Western Animation 
  • The Dragons' Graveyard, in the Dungeons & Dragons (1983) episode of the same name, is Exactly What It Says on the Tin, an extradimensional dragon graveyard presided over by Tiamat. Apart from being full of creepy dragon skeletons, its most notable feature is being up to its armpits in abandoned magic weapons.
  • In the Steven Universe episode "Serious Steven", the Crystal Gems pass through a strawberry field which Pearl explains was an ancient Gem battleground complete with several weapons stuck into the earth. They revisit it later in "Rose's Scabbard", where it's stated each one is a Weapon Tombstone.
  • In Wakfu this is what Iop heaven looks like.


    Real Life 
  • A historical example, and possibly the Trope Maker: a shogun, Ashikaga Yoshiteru, was known for his skill with the katana. In 1565, when his small force was attacked by a large coalition Miyoshi force, Yoshiteru knew he was more or less screwed but was determined to go down fighting. Bringing out numerous katana (some sources say a dozen, others say around a score), he plunged them into the floorboards of his castle in preparation. He then killed numerous enemy troops, throwing aside priceless swords that broke down as their blades became notched and grabbing new ones from the floor. But with no help arriving in time from supporters, Yoshiteru and his few troops were overrun. This may have inspired Archer's Unlimited Blade Works, as his chant suspiciously sounds like one of Yoshiteru's piece of poetry.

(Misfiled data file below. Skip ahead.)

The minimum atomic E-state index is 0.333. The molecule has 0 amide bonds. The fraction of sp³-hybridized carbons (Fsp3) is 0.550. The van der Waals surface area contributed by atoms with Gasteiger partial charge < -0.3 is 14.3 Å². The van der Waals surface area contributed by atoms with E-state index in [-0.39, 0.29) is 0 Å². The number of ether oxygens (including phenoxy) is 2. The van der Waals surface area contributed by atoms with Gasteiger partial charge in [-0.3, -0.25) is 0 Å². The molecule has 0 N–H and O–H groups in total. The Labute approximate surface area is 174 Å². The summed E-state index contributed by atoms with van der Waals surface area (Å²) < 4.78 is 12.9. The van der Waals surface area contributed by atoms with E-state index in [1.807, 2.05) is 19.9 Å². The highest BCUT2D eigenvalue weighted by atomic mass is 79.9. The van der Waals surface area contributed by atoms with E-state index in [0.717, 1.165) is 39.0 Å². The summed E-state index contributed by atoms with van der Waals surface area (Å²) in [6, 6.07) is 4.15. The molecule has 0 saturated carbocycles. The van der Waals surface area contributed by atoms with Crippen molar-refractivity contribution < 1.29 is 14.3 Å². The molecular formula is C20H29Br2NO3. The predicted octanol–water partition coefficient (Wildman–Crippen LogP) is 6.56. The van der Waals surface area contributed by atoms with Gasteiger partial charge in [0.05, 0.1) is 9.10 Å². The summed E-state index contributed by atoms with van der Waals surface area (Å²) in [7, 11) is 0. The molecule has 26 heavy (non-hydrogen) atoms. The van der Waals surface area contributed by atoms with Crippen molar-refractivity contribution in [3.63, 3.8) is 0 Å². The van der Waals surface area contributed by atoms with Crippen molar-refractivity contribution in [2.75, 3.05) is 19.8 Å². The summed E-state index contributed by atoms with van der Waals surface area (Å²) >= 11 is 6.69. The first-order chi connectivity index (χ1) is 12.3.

• Any depiction of the Arlington Cemetery is, in essence, a Field of Blades.
  • There are thousands of pictures from both World Wars and the Korean War (sometimes Vietnam War or Iraq memorials) that depict rows upon rows of rifles jabbed into the ground with the bayonet and a helmet on top. These are called the Battlefield Cross, alternatively referred to as the Fallen Soldier Battlefield Cross, Soldier's Cross, or just Battle Cross.
    • Dog-tags are sometimes hung on the bayonet as well, with the soldier's boots placed at the base of the base of the rifle.
    • The story goes that the WW1 tradition began when advancing infantry embedded their fallen mate's rifle into the ground near their body to mark the spot for the following tanks' commanders, in a bid to avoid the tanks squashing them.
  • Vlad the Impaler uses a different version: a field of impaled bodies on lances. Said to have discouraged an invading army from attacking his territory.
  • Downplayed with Sverd i Fjell; a monument dedicated to the Battle of Hafrsfjord which unified the Kingdom of Norway under Harald Fairhair in 872. It depicts three ten-meter-high bronze swords planted in solid rock, never to be drawn forth again.


Video Example(s):


Unlimited Blade Works

Archer's Reality Marble is a desolate wasteland filled with replicas of every sword he's ever seen.